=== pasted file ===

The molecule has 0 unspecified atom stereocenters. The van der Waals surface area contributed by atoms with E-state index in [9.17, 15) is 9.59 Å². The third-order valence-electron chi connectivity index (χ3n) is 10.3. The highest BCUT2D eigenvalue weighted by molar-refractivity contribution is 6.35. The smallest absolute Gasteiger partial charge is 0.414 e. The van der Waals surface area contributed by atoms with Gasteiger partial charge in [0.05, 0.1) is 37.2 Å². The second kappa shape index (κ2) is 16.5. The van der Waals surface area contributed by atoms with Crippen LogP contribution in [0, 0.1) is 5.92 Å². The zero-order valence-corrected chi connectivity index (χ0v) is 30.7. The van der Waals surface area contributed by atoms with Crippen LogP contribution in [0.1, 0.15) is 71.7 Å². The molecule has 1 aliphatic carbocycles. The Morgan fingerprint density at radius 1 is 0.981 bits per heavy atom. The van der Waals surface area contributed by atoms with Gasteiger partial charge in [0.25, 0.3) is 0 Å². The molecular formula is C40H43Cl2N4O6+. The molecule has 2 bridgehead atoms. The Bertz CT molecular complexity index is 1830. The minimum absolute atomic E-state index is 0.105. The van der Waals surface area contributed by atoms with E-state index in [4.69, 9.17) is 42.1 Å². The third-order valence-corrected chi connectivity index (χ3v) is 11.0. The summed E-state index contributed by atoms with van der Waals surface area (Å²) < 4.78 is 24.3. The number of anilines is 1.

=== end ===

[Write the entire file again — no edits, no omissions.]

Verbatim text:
The molecule has 0 unspecified atom stereocenters. The van der Waals surface area contributed by atoms with E-state index in [9.17, 15) is 9.59 Å². The third-order valence-electron chi connectivity index (χ3n) is 10.3. The highest BCUT2D eigenvalue weighted by molar-refractivity contribution is 6.35. The smallest absolute Gasteiger partial charge is 0.414 e. The van der Waals surface area contributed by atoms with Gasteiger partial charge in [0.05, 0.1) is 37.2 Å². The second kappa shape index (κ2) is 16.5. The van der Waals surface area contributed by atoms with Crippen LogP contribution in [0, 0.1) is 5.92 Å². The zero-order valence-corrected chi connectivity index (χ0v) is 30.7. The van der Waals surface area contributed by atoms with Crippen LogP contribution in [0.1, 0.15) is 71.7 Å². The molecule has 1 aliphatic carbocycles. The Morgan fingerprint density at radius 1 is 0.981 bits per heavy atom. The van der Waals surface area contributed by atoms with Gasteiger partial charge in [0.25, 0.3) is 0 Å². The molecular formula is C40H43Cl2N4O6+. The molecule has 2 bridgehead atoms. The Bertz CT molecular complexity index is 1830. The minimum absolute atomic E-state index is 0.105. The van der Waals surface area contributed by atoms with E-state index in [4.69, 9.17) is 42.1 Å². The third-order valence-corrected chi connectivity index (χ3v) is 11.0. The summed E-state index contributed by atoms with van der Waals surface area (Å²) < 4.78 is 24.3. The number of anilines is 1.